A novel electron-transport and proton-translocation coupling model revealed by the cryo-EM structure of the photosynthetic alternative complex III
On July 29, 2020, a new research from the group of SUN Fei at Institute of Biophysics and the groups of XU Xiaoling and XIN Yueyong at Hangzhou Normal university was published on Science Advances, entitled "Cryo-EM structures of the air-oxidized and dithionite-reduced photosynthetic alternative complex III from Roseiflexus castenholzii". The researchers revealed the first high-resolution structures of alternative complex III (ACIII) from Roseiflexus castenholzii at both oxidized and reduced states, and proposed a novel coupling mechanism between the electron-transfer and proton-translocation based on structural comparisons and analyses.
Figure 1. The cyclic electron transfer chain in Roseiflexus castenholzii.
Roseiflexus castenholzii is a thermophilic anoxygenic photosynthetic bacterium, it forms a unique and high-efficient solar energy harvesting, transformation, and cyclic electron transfer system during evolution. It does not contain the antenna complexes. The only light harvesting complex (LH) is assembled by several LHαβ subunits to form a ring like structure, having the L, M and cytochrome c subunits composed reaction center (RC) tightly bound in middle. Each LHαβ contains bacterial chlorophyll and carotenoids to absorb and transfer the light. Once the special BChl pair in RC receive the energy from LHs, the charge separations occur and the menaquinone is reduced to hydroquinone by accepting the resulting electrons. The reduced hydroquinone then diffuses from its binding site to the membrane pool through a gap in the LH ring. Different from higher plants or cyanobacteria, the hydroquinone is oxidized by a novel complex named alternative complex III (ACIII), instead of cyt bc1/b6f complex. ACIII catalyzes the oxidation of menaquinol and mediates the released electrons transferring to a periplasmic blue copper protein auracyanin, which in turn completes a cyclic electron transfer back to the RC (Figure 1). The quinol oxidation is coupled with the transmembrane proton translocation to build up a transmembrane proton gradient, which drives reduction of NADP+ and the formation of ATP that is required for bacterial growth.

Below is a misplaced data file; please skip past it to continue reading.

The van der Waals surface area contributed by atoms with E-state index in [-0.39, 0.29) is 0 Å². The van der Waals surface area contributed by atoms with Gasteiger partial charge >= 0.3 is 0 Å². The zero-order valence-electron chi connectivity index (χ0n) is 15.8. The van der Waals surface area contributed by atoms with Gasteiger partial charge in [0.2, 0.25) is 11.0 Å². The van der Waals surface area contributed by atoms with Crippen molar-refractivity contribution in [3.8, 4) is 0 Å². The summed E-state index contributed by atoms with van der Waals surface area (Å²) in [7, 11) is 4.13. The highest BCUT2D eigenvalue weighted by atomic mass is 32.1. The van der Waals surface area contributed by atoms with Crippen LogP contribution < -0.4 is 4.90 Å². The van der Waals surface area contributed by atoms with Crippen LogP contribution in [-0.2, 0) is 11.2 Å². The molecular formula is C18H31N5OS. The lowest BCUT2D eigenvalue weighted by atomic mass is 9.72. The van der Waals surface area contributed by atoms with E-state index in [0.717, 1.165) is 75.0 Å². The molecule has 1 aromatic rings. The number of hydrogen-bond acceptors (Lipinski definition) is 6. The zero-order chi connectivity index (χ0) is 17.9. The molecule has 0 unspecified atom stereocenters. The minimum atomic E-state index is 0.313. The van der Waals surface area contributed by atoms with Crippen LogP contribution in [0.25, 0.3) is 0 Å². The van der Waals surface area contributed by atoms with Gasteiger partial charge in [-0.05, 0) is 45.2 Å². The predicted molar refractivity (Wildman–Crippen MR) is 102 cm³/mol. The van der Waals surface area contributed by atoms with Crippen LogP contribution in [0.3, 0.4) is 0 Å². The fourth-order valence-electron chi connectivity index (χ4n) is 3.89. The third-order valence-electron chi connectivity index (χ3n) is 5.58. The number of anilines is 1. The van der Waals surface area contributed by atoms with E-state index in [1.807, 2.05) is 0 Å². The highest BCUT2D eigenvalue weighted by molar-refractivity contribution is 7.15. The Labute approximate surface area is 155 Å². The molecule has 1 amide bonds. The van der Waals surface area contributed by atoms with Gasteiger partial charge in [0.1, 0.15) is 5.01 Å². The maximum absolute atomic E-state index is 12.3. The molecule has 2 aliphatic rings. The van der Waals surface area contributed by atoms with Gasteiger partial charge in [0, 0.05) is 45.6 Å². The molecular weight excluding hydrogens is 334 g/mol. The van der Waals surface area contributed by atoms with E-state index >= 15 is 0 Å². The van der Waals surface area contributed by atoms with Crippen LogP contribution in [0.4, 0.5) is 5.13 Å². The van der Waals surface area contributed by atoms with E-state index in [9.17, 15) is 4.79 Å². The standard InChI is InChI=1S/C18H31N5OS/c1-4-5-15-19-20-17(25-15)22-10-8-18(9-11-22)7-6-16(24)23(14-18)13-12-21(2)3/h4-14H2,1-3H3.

Figure 2. The structure and electron transfer mechanism of ACIII in Roseiflexus castenholzii.
As a functional counterpart for the cyt bc1/b6f complex, the fundamental coupling mechanisms underlying the menaquinol oxidation and proton translocation of the respiratory and photosynthetic ACIII is yet unclear for a long time. In this work, the researchers determined the cryo-electron microscopic (cryoEM) structures of ACIII in the air-oxidized and dithionite-reduced state at 3.3 ？ and 3.5 ？ respectively. ACIII was comprised of six subunits (ActA, B, C, D, E, and F) that form 23 transmembrane helices. On the periplasmic side, one [3Fe-4S] and three [4Fe-4S] clusters in ActB and six c-type hemes (five in ActA and one in ActE) constitute the electron transport system in ACIII (Figure 2) .
Based on sequence alignments and structural comparisons, the researchers found a menaquinol binding pocket and a proton translocation passage in ActC. Three strictly conserved residues (His99, His246 and Arg394) in the middle passage form extensive hydrogen bonding interactions with residues in the menaquinol binding pocket, which was supposed to play a key role in coupling menaquinol oxidation and proton translocation. Based on the difference map between the oxidized and reduced state as well as the redox potentials of electron carriers, they proposed a novel coupling mechanism between electron-transfer and proton-translocation (Figure 3), which provides a new conceptual insight for the studies of other similar electron transfer-proton translocation coupled phenomenon in the photosynthesis and respiration system.
Figure 3. Proposed redox-coupled proton translocation mechanism of the photosynthetic ACIII.
(Image by Dr. SUN Fei’s group)
Prof. XU Xiaoling from Hangzhou Normal University and Prof. SUN Fei are the co-corresponding authors of this work. Dr. SHI Yang from Prof. SUN Fei's group (now working as a post-doc in MRC-LMB based on the UK), associate professor XIN Yueyong from Hangzhou Normal University and WANG Chao, a master student in Prof. XU Xiaoling's group, are the co-first authors. This work was funded by the National Natural Science Foundation of China, Chinese Academy of Sciences, Ministry of Science and Technology of China and the Zhejiang Provincial Natural Science Foundation. The cryoEM works were performed at the Center for Biological Imaging (CBI), Institute of Biophysics, Chinese Academy of Sciences and Center of Cryo-Electron Microscopy (CCEM), Zhejiang University.
This work extends the team's work on RC-LH from Roseiflexus castenholzii. (Nature communications, 9 : 1568. doi: 10.1038/s41467-018-03881-x)
The web link for this paper is https://advances.sciencemag.org/content/6/31/eaba2739
Contact: SUN Fei
Institute of Biophysices, Chinese Academy of Sciences
Beijing 100101, China
(Reported by Dr. SUN Fei's group)